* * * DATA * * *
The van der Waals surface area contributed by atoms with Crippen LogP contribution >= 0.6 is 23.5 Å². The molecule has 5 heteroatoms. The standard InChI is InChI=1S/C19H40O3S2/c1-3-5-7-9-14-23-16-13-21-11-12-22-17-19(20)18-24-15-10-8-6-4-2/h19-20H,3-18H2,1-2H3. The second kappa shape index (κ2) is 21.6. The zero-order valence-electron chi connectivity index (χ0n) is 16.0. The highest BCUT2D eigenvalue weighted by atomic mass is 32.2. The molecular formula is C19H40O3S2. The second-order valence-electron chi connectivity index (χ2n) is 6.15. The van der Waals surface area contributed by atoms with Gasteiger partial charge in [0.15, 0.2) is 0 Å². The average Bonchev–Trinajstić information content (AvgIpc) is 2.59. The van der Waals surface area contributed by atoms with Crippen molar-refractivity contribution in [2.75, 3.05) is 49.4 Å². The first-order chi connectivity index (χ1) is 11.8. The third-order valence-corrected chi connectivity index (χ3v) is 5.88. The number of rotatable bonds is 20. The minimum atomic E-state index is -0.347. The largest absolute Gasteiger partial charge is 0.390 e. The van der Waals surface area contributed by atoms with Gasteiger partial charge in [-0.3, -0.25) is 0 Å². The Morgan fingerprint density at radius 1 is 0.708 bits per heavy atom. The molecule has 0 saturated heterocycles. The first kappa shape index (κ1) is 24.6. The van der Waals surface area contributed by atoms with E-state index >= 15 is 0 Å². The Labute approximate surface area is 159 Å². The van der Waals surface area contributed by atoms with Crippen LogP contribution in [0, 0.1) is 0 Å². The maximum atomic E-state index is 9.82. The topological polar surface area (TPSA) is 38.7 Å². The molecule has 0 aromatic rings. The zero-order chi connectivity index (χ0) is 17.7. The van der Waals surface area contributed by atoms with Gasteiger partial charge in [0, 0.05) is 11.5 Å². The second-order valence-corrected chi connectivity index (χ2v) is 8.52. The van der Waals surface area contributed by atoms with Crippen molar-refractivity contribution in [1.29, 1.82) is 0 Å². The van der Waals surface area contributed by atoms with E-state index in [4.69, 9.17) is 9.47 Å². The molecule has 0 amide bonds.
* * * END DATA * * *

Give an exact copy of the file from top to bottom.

The van der Waals surface area contributed by atoms with Crippen LogP contribution >= 0.6 is 23.5 Å². The molecule has 5 heteroatoms. The standard InChI is InChI=1S/C19H40O3S2/c1-3-5-7-9-14-23-16-13-21-11-12-22-17-19(20)18-24-15-10-8-6-4-2/h19-20H,3-18H2,1-2H3. The second kappa shape index (κ2) is 21.6. The zero-order valence-electron chi connectivity index (χ0n) is 16.0. The highest BCUT2D eigenvalue weighted by atomic mass is 32.2. The molecular formula is C19H40O3S2. The second-order valence-electron chi connectivity index (χ2n) is 6.15. The van der Waals surface area contributed by atoms with Gasteiger partial charge in [0.15, 0.2) is 0 Å². The average Bonchev–Trinajstić information content (AvgIpc) is 2.59. The van der Waals surface area contributed by atoms with Crippen molar-refractivity contribution in [2.75, 3.05) is 49.4 Å². The first-order chi connectivity index (χ1) is 11.8. The third-order valence-corrected chi connectivity index (χ3v) is 5.88. The number of rotatable bonds is 20. The minimum atomic E-state index is -0.347. The largest absolute Gasteiger partial charge is 0.390 e. The van der Waals surface area contributed by atoms with Gasteiger partial charge in [-0.3, -0.25) is 0 Å². The Morgan fingerprint density at radius 1 is 0.708 bits per heavy atom. The molecule has 0 saturated heterocycles. The first kappa shape index (κ1) is 24.6. The van der Waals surface area contributed by atoms with E-state index >= 15 is 0 Å². The Labute approximate surface area is 159 Å². The van der Waals surface area contributed by atoms with Crippen LogP contribution in [0, 0.1) is 0 Å². The maximum atomic E-state index is 9.82. The topological polar surface area (TPSA) is 38.7 Å². The molecule has 0 aromatic rings. The zero-order chi connectivity index (χ0) is 17.7. The van der Waals surface area contributed by atoms with Gasteiger partial charge in [0, 0.05) is 11.5 Å². The second-order valence-corrected chi connectivity index (χ2v) is 8.52. The van der Waals surface area contributed by atoms with Crippen molar-refractivity contribution in [1.29, 1.82) is 0 Å². The van der Waals surface area contributed by atoms with E-state index in [4.69, 9.17) is 9.47 Å². The molecule has 0 amide bonds.